Poems

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Page 104 - Thence what the lofty grave tragedians taught In chorus or iambic, teachers best Of moral prudence, with delight received In brief sententious precepts, while they treat Of fate, and chance, and change in human life, High actions, and high passions best describing : Thence to the famous orators repair, Those ancient, whose resistless eloquence Wielded at will that fierce democratic, Shook the arsenal, and fulmined over Greece To Macedon and Artaxerxes...
Page 65 - Full oft within the spacious walls, When he had fifty winters o'er him, My grave Lord-Keeper led the brawls ; The seals and maces danc'd before him. His bushy beard, and shoe-strings green, His high-crown'd hat and satin doublet, Mov'd the stout heart of England's Queen, Though Pope and Spaniard could not trouble it.
Page 68 - Run hurry-skurry round the floor, And o'er the bed and tester clamber; Into the drawers and china pry, Papers and books, a huge imbroglio ! Under a tea-cup he might lie, Or creased, like dogs-ears, in a folio.
Page 67 - P — t (By this time all the parish know it), Had told that thereabouts there lurk'd A wicked imp they call a poet: Who prowl'd the country far and near, Bewitch'd the children of the peasants, Dried up the cows, and lam'd the deer, And suck'd the eggs, and kill'd the pheasants. My lady heard their joint petition, Swore by her coronet and ermine, She'd issue out her high commission To rid the manor of such vermin. The heroines undertook the task, Thro...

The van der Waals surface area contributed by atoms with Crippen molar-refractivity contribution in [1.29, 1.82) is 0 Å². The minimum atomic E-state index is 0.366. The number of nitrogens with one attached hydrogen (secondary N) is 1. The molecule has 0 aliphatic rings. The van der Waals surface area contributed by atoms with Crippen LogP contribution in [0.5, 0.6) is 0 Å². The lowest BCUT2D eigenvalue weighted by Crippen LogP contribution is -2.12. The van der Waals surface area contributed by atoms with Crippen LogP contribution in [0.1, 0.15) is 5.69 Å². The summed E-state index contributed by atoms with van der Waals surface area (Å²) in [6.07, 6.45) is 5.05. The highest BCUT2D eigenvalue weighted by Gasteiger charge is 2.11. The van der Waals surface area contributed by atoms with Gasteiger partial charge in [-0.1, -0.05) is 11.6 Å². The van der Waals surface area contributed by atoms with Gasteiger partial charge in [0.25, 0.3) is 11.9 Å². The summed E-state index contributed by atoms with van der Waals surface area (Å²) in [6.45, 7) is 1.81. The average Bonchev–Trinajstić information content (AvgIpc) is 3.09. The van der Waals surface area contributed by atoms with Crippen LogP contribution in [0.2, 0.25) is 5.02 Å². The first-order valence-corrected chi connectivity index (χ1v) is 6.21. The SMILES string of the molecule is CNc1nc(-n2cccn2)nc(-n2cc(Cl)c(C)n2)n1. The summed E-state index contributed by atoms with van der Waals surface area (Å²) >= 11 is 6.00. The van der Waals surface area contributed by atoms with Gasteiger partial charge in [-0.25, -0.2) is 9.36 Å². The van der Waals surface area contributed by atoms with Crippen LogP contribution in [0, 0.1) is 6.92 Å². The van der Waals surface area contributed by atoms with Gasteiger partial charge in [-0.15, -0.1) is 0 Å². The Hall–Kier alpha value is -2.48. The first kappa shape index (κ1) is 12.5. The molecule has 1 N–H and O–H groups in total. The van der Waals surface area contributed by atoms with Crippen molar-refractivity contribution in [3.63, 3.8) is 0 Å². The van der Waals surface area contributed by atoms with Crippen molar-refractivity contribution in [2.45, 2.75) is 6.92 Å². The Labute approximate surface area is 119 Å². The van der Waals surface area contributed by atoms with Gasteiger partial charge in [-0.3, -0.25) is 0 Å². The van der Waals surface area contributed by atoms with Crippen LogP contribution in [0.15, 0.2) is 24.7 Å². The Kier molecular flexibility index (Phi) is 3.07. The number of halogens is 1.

Page 67 - Dried up the cows, and lamed the deer, And suck'd the eggs, and kill'd the pheasants. My lady heard their joint petition, Swore by her coronet and ermine, She'd issue out her high commission To rid the manor of such vermin. The heroines undertook the task, Thro...
Page 31 - ... his humanity, cheerfully gave the poor Christian one.half of the loaf; consoling the queen with this religious reflection, •That He who could feed five thousand with five loaves and two fishes, could make (if it so pleased him! that half of the loaf suffice for more than their necessities.
Page 68 - The trembling family they daunt, They flirt, they sing, they laugh, they tattle, Rummage his mother, pinch his aunt, And...
Page 72 - But soon his rhetoric forsook him, When he the solemn hall had seen ; A sudden fit of ague shook him ; He stood as mute as poor Macleane.
Page 69 - Out of the window, whisk, they flew, But left a spell upon the table. The words too eager to unriddle The Poet felt a strange disorder: Transparent birdlime form'd the middle, And chains invisible the border.
Page 72 - The drawing-room of fierce Queen Mary. The peeress comes. The audience stare, And doff their hats with due submission : She curtsies, as she takes her chair, To all the people of condition. The bard with many an artful fib Had in imagination fenced him, Disproved the arguments of Squib, And all that Groom could urge against him.

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